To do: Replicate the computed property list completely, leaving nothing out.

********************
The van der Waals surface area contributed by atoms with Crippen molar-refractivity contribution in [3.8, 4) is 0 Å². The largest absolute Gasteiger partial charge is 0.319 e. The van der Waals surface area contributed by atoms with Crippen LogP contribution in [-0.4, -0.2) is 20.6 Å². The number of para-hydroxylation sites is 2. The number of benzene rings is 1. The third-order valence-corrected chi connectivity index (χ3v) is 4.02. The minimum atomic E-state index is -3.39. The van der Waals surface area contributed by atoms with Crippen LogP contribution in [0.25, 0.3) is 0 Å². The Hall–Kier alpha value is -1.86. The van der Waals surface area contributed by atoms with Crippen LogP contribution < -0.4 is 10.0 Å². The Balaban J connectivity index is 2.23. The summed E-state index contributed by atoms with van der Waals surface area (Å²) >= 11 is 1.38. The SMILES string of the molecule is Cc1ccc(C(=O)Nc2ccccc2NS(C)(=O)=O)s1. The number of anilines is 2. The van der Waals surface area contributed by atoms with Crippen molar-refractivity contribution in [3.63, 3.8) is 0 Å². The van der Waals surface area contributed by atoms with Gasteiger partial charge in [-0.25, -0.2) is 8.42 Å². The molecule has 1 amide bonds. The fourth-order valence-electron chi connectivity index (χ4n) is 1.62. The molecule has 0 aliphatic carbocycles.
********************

The van der Waals surface area contributed by atoms with Crippen molar-refractivity contribution in [3.8, 4) is 0 Å². The largest absolute Gasteiger partial charge is 0.319 e. The van der Waals surface area contributed by atoms with Crippen LogP contribution in [-0.4, -0.2) is 20.6 Å². The number of para-hydroxylation sites is 2. The number of benzene rings is 1. The third-order valence-corrected chi connectivity index (χ3v) is 4.02. The minimum atomic E-state index is -3.39. The van der Waals surface area contributed by atoms with Crippen LogP contribution in [0.25, 0.3) is 0 Å². The Hall–Kier alpha value is -1.86. The van der Waals surface area contributed by atoms with Crippen LogP contribution < -0.4 is 10.0 Å². The Balaban J connectivity index is 2.23. The summed E-state index contributed by atoms with van der Waals surface area (Å²) >= 11 is 1.38. The SMILES string of the molecule is Cc1ccc(C(=O)Nc2ccccc2NS(C)(=O)=O)s1. The number of anilines is 2. The van der Waals surface area contributed by atoms with Crippen molar-refractivity contribution in [3.63, 3.8) is 0 Å². The van der Waals surface area contributed by atoms with Gasteiger partial charge in [-0.25, -0.2) is 8.42 Å². The molecule has 1 amide bonds. The fourth-order valence-electron chi connectivity index (χ4n) is 1.62. The molecule has 0 aliphatic carbocycles.